The consultancy firm has released its assessment of nine action plans that have been created for nine different sectors by the World Business Council for Sustainable Development (WBCSD), as part of its Low Carbon Technology Partnerships initiative.

The plans are the result of a series of roundtables that have taken place over the past year, where businesses like Unilever, Ikea, BP, Ford, Heineken and Nestle worked together to develop a roadmap to decarbonisation.  

The nine sectors covered by the plans include renewables, carbon capture and storage (CCS), energy efficiency in buildings, cement, chemicals, low-carbon transport fuels, climate smart agriculture and low-carbon freight.

For example, the renewables plan aims to deploy 1.5 TW of additional renewable energy capacity by 2025, through scaling green bond finance, boosting corporate renewable energy procurement and deploying low-carbon microgrids.

Similarly, the CCS plan aims for the deployment of 500-1,000 CCS projects which could store one gigatonne of carbon dioxide a year by 2030. This deployment would be funded by a price on carbon or an “equivalent policy”.

The plans are all led and driven by businesses, but ask for “appropriate policy support” from governments.

Members of the Low Carbon Technology Partnerships initiative


In its analysis, released today (3 November), PWC estimated that the successful realisation of the plans would deliver two-thirds of necessary carbon reductions, drive up to $10trn of investment into low-carbon sectors of the global economy by 2030 and create up to 45 million jobs.

Speaking in London today, PwC’s sustainability & climate change director Jonathan Grant said: “Limiting global warming to below two degrees will have substantial economic benefits in the long term, but smart, targeted policies at a national level are needed to help achieve this ambition.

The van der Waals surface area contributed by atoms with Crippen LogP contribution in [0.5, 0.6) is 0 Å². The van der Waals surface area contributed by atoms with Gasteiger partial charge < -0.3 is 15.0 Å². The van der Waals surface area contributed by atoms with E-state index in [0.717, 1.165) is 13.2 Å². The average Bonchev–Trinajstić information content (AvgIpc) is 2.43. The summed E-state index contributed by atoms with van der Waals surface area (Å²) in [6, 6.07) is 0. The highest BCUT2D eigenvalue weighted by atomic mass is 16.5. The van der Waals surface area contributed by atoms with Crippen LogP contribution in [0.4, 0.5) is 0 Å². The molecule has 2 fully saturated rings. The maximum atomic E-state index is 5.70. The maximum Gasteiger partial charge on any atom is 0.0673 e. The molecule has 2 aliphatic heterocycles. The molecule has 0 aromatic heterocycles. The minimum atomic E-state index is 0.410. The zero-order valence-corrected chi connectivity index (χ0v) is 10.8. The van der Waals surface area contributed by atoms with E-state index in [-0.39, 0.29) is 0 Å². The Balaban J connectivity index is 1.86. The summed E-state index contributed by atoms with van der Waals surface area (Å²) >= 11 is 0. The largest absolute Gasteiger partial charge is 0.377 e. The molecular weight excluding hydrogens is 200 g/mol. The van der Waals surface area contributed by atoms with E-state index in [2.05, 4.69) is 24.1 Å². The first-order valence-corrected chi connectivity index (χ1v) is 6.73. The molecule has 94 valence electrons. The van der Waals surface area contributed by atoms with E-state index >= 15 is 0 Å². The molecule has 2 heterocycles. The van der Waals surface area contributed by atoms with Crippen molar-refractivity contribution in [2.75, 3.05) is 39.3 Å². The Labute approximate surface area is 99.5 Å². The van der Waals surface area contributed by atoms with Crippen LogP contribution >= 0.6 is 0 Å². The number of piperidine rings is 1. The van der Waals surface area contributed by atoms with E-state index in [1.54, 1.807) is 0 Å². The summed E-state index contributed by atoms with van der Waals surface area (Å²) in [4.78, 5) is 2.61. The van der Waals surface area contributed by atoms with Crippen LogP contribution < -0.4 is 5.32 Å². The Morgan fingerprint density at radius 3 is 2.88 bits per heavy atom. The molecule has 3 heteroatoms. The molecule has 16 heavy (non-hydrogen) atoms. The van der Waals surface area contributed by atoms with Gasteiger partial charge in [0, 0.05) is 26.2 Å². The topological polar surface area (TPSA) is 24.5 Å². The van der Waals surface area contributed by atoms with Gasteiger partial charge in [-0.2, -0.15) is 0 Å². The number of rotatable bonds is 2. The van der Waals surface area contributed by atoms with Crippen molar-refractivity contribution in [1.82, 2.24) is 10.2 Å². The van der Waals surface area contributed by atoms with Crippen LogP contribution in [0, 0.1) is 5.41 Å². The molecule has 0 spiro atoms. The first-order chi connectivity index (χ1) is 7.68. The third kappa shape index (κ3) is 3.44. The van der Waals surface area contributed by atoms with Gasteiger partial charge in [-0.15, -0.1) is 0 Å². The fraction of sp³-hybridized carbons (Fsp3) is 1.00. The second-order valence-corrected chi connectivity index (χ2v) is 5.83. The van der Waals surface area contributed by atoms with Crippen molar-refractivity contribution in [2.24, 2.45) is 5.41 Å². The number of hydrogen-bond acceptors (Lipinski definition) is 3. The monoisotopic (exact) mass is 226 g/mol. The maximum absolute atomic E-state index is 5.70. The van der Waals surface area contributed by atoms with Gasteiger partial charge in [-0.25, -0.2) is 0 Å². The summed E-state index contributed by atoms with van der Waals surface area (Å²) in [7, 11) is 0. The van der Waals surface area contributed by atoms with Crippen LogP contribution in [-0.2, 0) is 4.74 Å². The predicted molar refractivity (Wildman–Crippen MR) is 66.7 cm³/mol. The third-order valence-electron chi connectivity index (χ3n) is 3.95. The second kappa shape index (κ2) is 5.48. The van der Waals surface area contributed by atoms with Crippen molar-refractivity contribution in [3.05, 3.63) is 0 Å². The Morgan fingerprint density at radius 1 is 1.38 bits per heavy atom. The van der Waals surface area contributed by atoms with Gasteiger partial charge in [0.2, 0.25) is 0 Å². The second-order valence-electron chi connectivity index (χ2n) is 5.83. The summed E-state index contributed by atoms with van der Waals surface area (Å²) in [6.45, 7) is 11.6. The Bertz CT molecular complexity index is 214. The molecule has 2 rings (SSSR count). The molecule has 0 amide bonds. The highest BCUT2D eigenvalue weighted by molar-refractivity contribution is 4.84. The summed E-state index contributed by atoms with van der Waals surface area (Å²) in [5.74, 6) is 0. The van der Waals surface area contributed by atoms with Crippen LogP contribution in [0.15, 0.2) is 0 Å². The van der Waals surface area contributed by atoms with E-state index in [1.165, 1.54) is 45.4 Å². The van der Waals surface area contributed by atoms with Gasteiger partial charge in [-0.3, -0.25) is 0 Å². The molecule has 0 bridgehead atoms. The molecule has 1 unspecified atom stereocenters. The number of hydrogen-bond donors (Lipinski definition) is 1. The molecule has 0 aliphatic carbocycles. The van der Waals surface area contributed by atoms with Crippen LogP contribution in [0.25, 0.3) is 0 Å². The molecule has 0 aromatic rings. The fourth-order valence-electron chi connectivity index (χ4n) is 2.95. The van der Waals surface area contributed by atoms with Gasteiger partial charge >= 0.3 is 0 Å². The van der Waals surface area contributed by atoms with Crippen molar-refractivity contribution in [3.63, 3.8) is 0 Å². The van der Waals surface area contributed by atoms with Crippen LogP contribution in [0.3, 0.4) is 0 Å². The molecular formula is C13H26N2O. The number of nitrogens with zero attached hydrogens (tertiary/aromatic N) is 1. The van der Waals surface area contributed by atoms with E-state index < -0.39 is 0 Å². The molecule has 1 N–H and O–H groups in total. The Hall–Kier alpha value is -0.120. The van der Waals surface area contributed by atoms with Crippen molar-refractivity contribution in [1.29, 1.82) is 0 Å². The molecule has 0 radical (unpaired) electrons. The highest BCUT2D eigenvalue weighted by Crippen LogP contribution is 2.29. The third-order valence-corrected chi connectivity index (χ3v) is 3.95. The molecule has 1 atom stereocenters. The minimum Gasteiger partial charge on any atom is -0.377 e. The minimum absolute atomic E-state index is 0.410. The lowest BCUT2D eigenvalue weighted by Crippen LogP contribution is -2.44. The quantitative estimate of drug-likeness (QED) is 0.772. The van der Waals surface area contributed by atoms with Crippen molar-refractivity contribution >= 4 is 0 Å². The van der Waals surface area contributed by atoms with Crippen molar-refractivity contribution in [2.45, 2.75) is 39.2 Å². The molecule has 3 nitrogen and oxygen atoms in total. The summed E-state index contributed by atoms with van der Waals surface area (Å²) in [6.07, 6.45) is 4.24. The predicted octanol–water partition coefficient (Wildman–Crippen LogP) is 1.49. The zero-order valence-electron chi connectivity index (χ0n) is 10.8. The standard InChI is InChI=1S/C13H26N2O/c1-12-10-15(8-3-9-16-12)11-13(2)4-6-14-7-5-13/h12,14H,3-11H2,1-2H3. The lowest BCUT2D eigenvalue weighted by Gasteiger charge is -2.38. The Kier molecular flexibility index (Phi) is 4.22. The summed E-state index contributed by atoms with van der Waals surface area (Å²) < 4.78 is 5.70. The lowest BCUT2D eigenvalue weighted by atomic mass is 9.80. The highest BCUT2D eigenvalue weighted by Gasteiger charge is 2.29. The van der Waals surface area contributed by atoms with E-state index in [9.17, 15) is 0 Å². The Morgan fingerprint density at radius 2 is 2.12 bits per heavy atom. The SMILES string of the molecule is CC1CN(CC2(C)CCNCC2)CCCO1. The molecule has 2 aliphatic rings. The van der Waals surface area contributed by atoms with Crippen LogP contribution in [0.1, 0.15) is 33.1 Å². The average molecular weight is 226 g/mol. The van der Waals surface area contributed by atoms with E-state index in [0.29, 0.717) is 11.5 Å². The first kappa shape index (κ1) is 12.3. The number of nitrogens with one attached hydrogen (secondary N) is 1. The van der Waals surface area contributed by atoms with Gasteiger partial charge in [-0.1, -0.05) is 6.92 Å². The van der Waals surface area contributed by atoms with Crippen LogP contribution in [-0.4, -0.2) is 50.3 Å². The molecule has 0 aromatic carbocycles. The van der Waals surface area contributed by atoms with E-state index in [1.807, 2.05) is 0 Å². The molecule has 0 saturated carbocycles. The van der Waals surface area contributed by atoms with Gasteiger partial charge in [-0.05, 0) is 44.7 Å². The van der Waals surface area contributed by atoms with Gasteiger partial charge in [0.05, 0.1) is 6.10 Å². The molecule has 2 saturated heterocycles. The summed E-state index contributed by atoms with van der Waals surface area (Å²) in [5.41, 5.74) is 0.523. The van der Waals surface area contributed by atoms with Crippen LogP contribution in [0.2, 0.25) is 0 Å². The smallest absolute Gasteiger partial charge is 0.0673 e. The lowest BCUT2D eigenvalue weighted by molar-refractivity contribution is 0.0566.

“The deal in Paris must give business the certainty and ambition to invest in these opportunities for the long term. It’s clear from our analysis that business has both a critical role to play in achieving national level targets, and has a major opportunity to grasp.  


The report was welcomed by the UN Framework Convention on Climate Change (UNFCCC).

UNFCC executive secretary Christiana Figueres said: “I would like to commend the WBCSD for their extraordinary leadership in bringing so many progressive companies together to deliver ever high levels of climate ambition now and over the years to come.

“The analysis presented today – just weeks before the UN climate conference in Paris – underlines potential levels of emission reductions that are truly game-changing in terms of the support they provide to governments and international aspirations to keep a global temperature rise this century below two degrees.

“The number of companies but also cities moving towards a low carbon world is of level, range and scope that is unprecedented. Paris offers an opportunity for more companies to come on board in order to accelerate a transition that has now become inevitable and irreversible.”

Brad Allen

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